Henry Kaufman Fellowship Program
The University of Maryland’s Robert H. Smith School of Business received a
$1 million endowment from the Henry & Elaine Kaufman Foundation to support a
fellowship in business history, in affiliation with the school’s Center for
Financial Policy. David Sicilia was appointed the first
Henry Kaufman Fellow in
Business History, effective July 1, 2010 through 2015.
David Sicilia is an Associate Professor of History at the University of
Maryland, College Park. His research and teaching focus on the evolution of global and U.S. capitalism.
Professor Sicilia's first book – The Entrepreneurs: An American Adventure, with
Robert Sobel (Houghton-Mifflin, 1986) – tells the stories of three dozen leading
U.S. entrepreneurs across a range of industries. The two in-depth corporate histories
that he published with Harvard Business School Press – Labors of a Modern Hercules:
The Evolution of a Chemical Company (1990), with Davis Dyer; and
The Engine That
Could: Seventy-Five Years of Values-Driven Change at Cummins Engine Company (1997),
with Jeffrey L. Cruikshank – explore the inner workings of two technology intensive
multinationals and the broader trends they exemplified in postwar business.
Greenspan Effect: Words that Move the World's Markets (McGraw-Hill, 2000) – voted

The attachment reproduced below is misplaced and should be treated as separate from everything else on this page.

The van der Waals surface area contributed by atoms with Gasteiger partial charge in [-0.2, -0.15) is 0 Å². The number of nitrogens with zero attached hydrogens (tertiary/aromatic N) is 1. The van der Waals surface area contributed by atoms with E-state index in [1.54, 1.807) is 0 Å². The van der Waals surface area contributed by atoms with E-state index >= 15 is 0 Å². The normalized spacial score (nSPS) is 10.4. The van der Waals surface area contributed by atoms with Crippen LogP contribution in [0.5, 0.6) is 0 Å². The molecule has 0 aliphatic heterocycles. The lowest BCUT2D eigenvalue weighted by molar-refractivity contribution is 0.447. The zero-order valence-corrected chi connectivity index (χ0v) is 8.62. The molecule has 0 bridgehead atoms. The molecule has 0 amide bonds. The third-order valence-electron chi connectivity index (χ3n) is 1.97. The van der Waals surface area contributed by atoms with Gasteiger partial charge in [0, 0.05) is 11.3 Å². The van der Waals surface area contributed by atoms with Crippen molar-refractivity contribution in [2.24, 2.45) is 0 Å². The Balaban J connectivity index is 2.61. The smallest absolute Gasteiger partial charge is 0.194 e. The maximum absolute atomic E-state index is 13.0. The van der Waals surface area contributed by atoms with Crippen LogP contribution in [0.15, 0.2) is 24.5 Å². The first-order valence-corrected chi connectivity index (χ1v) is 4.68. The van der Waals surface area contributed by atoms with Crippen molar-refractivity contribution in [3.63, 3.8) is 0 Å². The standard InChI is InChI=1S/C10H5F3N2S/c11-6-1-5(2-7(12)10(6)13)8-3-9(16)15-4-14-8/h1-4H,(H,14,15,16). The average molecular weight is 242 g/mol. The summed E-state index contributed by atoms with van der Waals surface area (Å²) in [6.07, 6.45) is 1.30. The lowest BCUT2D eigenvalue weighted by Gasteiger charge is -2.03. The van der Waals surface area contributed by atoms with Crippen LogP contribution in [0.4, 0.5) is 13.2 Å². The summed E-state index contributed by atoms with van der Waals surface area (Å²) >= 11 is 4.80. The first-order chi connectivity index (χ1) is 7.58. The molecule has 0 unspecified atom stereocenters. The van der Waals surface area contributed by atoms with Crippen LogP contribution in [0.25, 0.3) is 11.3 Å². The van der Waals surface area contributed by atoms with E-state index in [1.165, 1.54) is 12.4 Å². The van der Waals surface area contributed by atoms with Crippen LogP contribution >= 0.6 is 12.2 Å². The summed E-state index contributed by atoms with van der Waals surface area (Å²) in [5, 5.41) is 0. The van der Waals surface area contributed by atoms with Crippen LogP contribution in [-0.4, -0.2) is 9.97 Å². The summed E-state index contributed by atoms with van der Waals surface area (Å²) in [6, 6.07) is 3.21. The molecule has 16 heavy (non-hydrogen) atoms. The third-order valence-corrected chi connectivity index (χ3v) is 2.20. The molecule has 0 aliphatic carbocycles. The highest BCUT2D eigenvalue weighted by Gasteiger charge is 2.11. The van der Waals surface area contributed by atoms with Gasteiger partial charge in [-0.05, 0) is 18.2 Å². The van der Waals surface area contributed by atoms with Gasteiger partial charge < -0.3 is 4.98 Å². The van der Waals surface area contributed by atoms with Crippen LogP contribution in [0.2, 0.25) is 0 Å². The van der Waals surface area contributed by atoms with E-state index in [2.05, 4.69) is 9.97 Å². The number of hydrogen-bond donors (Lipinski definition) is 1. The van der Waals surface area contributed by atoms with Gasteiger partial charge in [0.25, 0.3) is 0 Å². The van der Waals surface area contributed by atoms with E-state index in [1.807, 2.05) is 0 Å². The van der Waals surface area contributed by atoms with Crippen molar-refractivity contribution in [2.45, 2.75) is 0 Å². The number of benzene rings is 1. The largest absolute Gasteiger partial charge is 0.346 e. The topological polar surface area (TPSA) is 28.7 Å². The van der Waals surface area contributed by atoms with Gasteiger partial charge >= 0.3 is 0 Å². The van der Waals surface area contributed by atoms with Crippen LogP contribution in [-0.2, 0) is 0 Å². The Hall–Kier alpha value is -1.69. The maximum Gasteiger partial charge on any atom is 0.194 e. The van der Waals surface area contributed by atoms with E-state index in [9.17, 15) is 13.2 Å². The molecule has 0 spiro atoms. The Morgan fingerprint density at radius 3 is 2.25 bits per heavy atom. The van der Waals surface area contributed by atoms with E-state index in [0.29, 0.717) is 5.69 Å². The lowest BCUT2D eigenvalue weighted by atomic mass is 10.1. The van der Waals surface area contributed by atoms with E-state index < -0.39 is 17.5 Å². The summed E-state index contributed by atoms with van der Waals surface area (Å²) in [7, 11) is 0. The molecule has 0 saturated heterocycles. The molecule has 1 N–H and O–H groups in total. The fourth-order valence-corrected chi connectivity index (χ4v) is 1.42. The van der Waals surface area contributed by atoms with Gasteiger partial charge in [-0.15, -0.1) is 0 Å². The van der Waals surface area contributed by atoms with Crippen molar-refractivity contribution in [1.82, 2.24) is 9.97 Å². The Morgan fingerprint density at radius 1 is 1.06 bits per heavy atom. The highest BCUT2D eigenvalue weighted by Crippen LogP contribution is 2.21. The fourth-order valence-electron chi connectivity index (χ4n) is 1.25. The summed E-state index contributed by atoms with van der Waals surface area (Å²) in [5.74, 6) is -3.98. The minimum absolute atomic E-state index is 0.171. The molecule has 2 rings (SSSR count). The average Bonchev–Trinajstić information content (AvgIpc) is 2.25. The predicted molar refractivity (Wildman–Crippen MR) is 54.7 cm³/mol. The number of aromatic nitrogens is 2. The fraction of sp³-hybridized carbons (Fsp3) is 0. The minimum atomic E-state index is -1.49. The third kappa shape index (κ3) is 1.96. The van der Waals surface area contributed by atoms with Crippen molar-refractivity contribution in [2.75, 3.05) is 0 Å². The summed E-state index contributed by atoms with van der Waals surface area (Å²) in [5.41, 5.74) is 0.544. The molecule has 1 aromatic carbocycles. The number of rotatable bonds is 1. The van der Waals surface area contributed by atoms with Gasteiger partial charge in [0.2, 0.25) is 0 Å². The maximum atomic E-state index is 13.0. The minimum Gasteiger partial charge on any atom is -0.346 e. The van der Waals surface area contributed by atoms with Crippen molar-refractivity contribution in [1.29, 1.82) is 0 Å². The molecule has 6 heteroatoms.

a Library Journal Best Business Book of the Year - Sicilia and Cruikshank dissect
the influence of the powerful Fed Chairman's public pronouncements on investor behavior.
Professor Sicilia's co-edited books are Kenneth Lipartito and David B. Sicilia,
Constructing Corporate America: History, Politics, Culture (Oxford University
Press, 2004); and David B. Sicilia and Robert Sobel, eds.,
The United States Executive
Branch: A Biographical Directory of Heads of State and Cabinet Officials (Greenwood
David Sicilia has received grants and fellowships from the United States-Denmark
Fulbright Commission; the Alfred P. Sloan Foundation, the Warren Center at Harvard
University, and the Chemical Heritage Foundation, among others. Since 1980, he has
consulted – independently and through The Cruikshank Company, Inc. and The Winthrop
Group, Inc. – for a variety of private and public institutions that seek to apply
historical analysis to contemporary issues. Consulted frequently by local, national,
and international print and broadcast media, Professor Sicilia has appeared on CNBC,
CNN Financial News, Bloomberg Financial Television, National Public Radio, DR-1
Danish Public Television, and NHK Television Japan.
His current research projects focus on the evolution of U.S credit rating since
the 1950s; East-West technology transfer in the nineteenth century; and strategic
change in the U.S. public relations industry since 1945.